Our Kilkenny - What does future hold for our villages?

Ballyouskill battling hard to prosper as it looks to the future

Ballyouskill, Co. Kilkenny

Sean Keane

Reporter:

Sean Keane

Email:

seankeane@kilkennypeople.ie

 Ballyouskill battling hard to prosper as it looks to the future

Ballyouskill, Co. Kilkenny

Over the coming months, Sean Keane is going to visit the villages of Kilkenny and report back on how they are doing and what the future holds for them.
This week, he visits Ballyouskill, often forgotten by city folk but where community spirit is alive.
If you would like your place included in the series contact 0878772688 or sean.keane@kilkennypeople.ie

Ballyouskill, like many other rural communities is fighting for its survival. However, unlike other villages scattered around the county.
Ballyouskill knows it is in a dog fight and has taken charge of the situation. A committed group of people are driving change and renewal, helped by LEADER and Kilkenny County Council.
Funding has been secured to extend and refurbish the busy community hall and with over 700 people domiciled here, it is beginning to cut through the red tape, to tap into the funding that is available. It needs the help of all our State bodies and from the Oireachtas members for Kilkenny.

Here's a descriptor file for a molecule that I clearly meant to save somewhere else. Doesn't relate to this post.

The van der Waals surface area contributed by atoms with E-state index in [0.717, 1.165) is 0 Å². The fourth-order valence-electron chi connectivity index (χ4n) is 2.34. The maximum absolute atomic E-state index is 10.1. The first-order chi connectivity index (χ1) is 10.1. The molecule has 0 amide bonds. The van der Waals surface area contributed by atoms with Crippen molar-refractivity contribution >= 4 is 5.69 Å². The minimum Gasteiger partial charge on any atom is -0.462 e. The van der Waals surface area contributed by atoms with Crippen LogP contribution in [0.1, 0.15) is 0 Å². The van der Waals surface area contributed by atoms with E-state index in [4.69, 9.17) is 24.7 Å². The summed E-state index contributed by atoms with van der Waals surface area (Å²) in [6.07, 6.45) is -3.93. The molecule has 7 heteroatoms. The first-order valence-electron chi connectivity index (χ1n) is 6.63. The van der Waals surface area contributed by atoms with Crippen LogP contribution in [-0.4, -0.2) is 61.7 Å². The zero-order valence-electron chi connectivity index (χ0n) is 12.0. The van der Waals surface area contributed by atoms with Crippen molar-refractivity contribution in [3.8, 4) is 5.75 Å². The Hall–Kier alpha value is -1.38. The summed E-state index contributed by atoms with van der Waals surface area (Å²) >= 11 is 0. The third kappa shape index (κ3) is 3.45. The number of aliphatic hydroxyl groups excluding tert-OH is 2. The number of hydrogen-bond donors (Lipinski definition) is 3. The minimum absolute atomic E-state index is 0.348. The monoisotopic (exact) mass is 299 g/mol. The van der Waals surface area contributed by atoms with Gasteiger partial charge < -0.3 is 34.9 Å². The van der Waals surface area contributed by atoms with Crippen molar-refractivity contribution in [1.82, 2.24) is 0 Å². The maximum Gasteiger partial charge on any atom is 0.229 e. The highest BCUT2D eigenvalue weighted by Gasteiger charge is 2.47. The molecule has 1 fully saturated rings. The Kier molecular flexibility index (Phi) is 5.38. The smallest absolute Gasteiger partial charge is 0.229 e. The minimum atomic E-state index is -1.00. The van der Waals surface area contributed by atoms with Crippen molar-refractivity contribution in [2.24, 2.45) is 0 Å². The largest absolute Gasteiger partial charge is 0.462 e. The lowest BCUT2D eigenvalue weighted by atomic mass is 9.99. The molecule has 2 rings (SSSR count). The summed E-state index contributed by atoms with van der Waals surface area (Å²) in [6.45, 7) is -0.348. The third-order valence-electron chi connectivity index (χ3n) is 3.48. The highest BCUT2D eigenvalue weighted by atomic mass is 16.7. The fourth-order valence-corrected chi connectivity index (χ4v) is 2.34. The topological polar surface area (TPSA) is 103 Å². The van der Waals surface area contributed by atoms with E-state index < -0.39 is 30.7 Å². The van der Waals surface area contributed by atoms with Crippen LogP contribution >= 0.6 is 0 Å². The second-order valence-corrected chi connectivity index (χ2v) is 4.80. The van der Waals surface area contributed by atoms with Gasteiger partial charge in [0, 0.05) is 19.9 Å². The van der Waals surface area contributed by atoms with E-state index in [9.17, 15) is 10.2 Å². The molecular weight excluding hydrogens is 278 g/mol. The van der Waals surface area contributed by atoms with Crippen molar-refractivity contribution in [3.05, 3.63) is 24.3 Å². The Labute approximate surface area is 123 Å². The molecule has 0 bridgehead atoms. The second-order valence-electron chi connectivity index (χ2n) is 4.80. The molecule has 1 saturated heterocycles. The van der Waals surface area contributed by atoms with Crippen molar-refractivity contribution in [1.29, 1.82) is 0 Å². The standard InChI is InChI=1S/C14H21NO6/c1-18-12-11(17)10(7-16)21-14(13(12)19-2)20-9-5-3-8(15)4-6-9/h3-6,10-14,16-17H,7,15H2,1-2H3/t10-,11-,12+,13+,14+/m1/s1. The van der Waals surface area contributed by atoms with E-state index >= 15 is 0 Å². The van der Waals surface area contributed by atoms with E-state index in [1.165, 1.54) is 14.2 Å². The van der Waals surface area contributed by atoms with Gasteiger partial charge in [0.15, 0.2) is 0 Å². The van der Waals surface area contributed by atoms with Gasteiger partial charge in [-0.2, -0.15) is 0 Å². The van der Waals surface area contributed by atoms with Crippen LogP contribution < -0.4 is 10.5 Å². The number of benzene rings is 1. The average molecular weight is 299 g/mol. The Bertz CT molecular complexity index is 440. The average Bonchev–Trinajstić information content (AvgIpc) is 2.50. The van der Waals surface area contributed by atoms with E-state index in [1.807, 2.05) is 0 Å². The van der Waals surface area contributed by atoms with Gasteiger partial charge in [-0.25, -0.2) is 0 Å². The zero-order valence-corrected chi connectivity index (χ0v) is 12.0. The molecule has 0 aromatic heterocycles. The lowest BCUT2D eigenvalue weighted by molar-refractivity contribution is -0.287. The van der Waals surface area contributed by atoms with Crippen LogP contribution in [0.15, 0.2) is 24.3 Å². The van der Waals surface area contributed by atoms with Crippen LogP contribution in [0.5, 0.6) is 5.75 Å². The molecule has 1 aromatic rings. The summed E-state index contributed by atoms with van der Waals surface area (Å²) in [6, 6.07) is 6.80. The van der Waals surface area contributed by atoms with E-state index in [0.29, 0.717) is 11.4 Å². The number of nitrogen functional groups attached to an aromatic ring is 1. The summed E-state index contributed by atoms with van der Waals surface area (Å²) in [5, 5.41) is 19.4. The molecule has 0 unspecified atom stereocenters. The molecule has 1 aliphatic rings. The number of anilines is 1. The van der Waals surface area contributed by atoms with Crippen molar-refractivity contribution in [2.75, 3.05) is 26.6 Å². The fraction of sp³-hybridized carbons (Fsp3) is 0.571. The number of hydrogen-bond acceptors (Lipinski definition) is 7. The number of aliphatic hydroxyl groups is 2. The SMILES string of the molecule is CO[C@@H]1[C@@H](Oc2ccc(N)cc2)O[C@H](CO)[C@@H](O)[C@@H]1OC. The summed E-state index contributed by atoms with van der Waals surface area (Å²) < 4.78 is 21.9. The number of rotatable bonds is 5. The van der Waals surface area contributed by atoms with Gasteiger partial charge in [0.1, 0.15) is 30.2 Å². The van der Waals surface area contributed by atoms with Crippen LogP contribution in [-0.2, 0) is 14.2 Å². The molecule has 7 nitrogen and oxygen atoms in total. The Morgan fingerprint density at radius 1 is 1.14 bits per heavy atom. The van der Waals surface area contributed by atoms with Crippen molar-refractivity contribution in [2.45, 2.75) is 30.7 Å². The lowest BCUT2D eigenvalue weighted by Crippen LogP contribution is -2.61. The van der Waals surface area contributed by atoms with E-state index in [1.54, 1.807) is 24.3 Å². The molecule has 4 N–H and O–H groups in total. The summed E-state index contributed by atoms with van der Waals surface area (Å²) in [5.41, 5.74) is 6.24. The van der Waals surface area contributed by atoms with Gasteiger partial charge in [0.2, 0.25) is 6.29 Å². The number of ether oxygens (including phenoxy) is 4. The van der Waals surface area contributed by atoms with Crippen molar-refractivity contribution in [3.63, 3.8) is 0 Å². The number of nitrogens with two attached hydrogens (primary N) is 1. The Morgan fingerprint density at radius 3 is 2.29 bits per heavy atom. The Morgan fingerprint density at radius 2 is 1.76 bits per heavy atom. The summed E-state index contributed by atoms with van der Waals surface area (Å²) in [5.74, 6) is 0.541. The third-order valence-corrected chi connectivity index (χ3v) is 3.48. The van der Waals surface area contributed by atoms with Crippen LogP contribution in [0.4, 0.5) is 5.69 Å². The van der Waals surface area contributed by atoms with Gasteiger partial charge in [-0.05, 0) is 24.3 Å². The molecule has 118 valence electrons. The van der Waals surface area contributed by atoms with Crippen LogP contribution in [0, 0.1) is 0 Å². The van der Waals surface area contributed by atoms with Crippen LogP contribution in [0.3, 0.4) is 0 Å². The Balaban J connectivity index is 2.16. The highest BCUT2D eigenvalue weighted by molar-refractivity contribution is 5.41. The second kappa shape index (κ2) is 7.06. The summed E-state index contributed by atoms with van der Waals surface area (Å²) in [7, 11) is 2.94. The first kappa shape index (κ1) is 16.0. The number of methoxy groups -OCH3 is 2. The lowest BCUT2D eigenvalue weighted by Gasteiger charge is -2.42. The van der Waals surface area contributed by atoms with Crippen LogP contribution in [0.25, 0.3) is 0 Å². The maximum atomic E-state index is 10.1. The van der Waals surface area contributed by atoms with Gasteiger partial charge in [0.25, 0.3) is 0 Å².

There have been black days - It has lost its primary school, shop and post office and needs a focal point to supplement the worthwhile work going on there.
However, since the Wheel Inn public house re-opened some years ago, with Frank Brennan at the helm, there has been a reversal of fortunes in Ballyouskill. He is providing the building blocks there with all sorts of activities. There is, and always has been, an extraordinary community spirit here. When you die, not only do your relations, neighbours, friends and others unite and do the catering for the mourners but they dig the graves for their neighbours.